Does the word “ivy” make you wince?
If so, it may be because you are thinking about the English ivies — Hedera helix ‘Baltica’, ‘Pittsburg’, ‘Wahington’ and ‘Star’ — or Irish ivy (Hedera hibernica). All are considered invasive and all have been placed on King County’s list of noxious weeds. English ivy is categorized as a non-regulated Class B and C noxious weed, meaning control is recommend, but not required in King County. It’s no longer for sale in nurseries or used as a landscape plant.
Of course, some homeowners have inherited an established mass of this nearly indestructible green carpet. Some of them cut it to back to the woody stems each year to keep it under control and enjoy its glossy evergreen appearance where nothing else will thrive. But most gardeners find themselves exasperated with English ivy that has taken over flower beds, grown up the trunks of trees, or covered fences and walls. Once its root system is entangled with other plants or a rockery, your only choice is a regular management regime to keep it at bay. That’s not much of a consolation for those who want it gone.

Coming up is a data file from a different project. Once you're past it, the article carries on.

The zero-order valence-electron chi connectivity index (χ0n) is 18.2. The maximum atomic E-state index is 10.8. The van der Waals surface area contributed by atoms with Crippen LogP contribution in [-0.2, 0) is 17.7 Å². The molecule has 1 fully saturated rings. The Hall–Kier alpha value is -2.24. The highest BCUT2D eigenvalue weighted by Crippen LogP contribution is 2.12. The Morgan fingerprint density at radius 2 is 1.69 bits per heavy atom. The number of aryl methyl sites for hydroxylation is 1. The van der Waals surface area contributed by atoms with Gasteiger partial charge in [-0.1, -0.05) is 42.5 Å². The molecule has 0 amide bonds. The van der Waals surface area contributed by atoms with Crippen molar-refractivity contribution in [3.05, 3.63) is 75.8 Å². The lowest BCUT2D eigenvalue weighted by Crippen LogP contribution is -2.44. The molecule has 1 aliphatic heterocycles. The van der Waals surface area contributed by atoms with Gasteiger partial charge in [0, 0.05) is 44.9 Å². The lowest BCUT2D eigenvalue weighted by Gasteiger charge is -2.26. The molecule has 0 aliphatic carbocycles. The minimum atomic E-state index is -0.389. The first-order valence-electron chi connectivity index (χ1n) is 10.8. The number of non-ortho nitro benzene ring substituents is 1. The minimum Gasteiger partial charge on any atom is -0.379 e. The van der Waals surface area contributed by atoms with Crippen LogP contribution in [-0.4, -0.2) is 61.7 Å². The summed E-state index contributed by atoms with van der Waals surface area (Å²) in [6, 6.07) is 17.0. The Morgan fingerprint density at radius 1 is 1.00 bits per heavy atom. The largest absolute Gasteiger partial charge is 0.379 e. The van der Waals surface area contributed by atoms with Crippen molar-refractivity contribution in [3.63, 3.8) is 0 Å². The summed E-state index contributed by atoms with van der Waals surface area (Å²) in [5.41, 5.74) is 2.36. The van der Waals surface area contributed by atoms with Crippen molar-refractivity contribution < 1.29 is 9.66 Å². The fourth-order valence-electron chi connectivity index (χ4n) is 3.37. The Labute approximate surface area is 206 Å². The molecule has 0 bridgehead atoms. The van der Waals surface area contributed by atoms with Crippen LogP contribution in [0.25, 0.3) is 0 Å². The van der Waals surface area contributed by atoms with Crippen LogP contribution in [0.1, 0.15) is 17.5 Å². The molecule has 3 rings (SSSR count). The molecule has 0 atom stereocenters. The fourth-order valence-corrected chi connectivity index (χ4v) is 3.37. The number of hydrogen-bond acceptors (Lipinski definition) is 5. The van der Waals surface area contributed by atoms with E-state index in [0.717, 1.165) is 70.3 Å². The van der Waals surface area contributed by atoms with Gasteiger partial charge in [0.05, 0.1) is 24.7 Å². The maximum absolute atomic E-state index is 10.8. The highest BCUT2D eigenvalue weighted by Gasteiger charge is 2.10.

Meet the good ivies
Stigma and guilt-by-association have ruined the reputation of the entire ivy species. However, there are some ivies that can be charming accents — creeping over the edge of a pot or adding a fine-textured, ground-hugging evergreen element to an ornamental garden. These “good” varieties grow slowly and won’t get away from you.
I recommend trying the crinkly dark green leaves of Hedera helix ‘Cristata Curlilocks’ in pots where it can curl over the rim. Fine-textured Hedera helix ‘Mona Lisa’ adds a colorful evergreen mat at the base of a rock during winter. A better-mannered cousin of English ivy is the Algerian ivy Hedera algeriensis. Hedera algeriensis ‘Striata’ sports exotic-looking leaves marked with lighter green and golden-green variations. Originally native to central Algeria and Tunisia, where it grows vigorously, Algerian Ivy grows slowly and is easily contained in the climate of the Pacific Northwest. It does best in part sun with shelter from wind and freezing temperatures. Like all ivies, it likes regular water and rich soil.
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